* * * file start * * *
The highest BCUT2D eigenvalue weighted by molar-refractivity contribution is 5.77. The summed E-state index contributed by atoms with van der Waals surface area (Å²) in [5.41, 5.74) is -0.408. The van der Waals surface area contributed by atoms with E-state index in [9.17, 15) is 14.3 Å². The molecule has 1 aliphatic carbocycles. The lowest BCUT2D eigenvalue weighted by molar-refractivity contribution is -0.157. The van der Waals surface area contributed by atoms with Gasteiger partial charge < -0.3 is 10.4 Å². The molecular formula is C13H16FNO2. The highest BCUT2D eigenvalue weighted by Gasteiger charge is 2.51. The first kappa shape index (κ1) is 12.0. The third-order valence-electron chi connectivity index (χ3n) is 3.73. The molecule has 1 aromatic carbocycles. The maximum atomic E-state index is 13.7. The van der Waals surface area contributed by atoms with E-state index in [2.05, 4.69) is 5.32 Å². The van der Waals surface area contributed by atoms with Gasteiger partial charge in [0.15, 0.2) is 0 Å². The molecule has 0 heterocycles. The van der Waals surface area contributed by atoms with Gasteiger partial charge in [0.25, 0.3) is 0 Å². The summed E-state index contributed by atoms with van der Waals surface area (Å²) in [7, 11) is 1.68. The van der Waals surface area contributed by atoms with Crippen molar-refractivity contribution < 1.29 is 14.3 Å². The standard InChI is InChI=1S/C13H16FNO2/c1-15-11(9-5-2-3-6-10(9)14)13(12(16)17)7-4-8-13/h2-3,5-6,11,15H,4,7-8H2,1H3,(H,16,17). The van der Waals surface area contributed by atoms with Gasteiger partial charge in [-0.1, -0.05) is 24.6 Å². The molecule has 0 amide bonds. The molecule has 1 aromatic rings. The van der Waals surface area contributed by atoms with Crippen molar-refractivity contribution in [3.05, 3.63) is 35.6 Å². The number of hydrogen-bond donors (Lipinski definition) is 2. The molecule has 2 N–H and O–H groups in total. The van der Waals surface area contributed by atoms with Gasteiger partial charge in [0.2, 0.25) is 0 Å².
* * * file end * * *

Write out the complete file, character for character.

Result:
The highest BCUT2D eigenvalue weighted by molar-refractivity contribution is 5.77. The summed E-state index contributed by atoms with van der Waals surface area (Å²) in [5.41, 5.74) is -0.408. The van der Waals surface area contributed by atoms with E-state index in [9.17, 15) is 14.3 Å². The molecule has 1 aliphatic carbocycles. The lowest BCUT2D eigenvalue weighted by molar-refractivity contribution is -0.157. The van der Waals surface area contributed by atoms with Gasteiger partial charge < -0.3 is 10.4 Å². The molecular formula is C13H16FNO2. The highest BCUT2D eigenvalue weighted by Gasteiger charge is 2.51. The first kappa shape index (κ1) is 12.0. The third-order valence-electron chi connectivity index (χ3n) is 3.73. The molecule has 1 aromatic carbocycles. The maximum atomic E-state index is 13.7. The van der Waals surface area contributed by atoms with E-state index in [2.05, 4.69) is 5.32 Å². The van der Waals surface area contributed by atoms with Gasteiger partial charge in [0.15, 0.2) is 0 Å². The molecule has 0 heterocycles. The van der Waals surface area contributed by atoms with Gasteiger partial charge in [0.25, 0.3) is 0 Å². The summed E-state index contributed by atoms with van der Waals surface area (Å²) in [7, 11) is 1.68. The van der Waals surface area contributed by atoms with Crippen molar-refractivity contribution < 1.29 is 14.3 Å². The standard InChI is InChI=1S/C13H16FNO2/c1-15-11(9-5-2-3-6-10(9)14)13(12(16)17)7-4-8-13/h2-3,5-6,11,15H,4,7-8H2,1H3,(H,16,17). The van der Waals surface area contributed by atoms with Gasteiger partial charge in [-0.1, -0.05) is 24.6 Å². The molecule has 0 amide bonds. The molecule has 1 aromatic rings. The van der Waals surface area contributed by atoms with Crippen molar-refractivity contribution in [3.05, 3.63) is 35.6 Å². The number of hydrogen-bond donors (Lipinski definition) is 2. The molecule has 2 N–H and O–H groups in total. The van der Waals surface area contributed by atoms with Gasteiger partial charge in [0.2, 0.25) is 0 Å².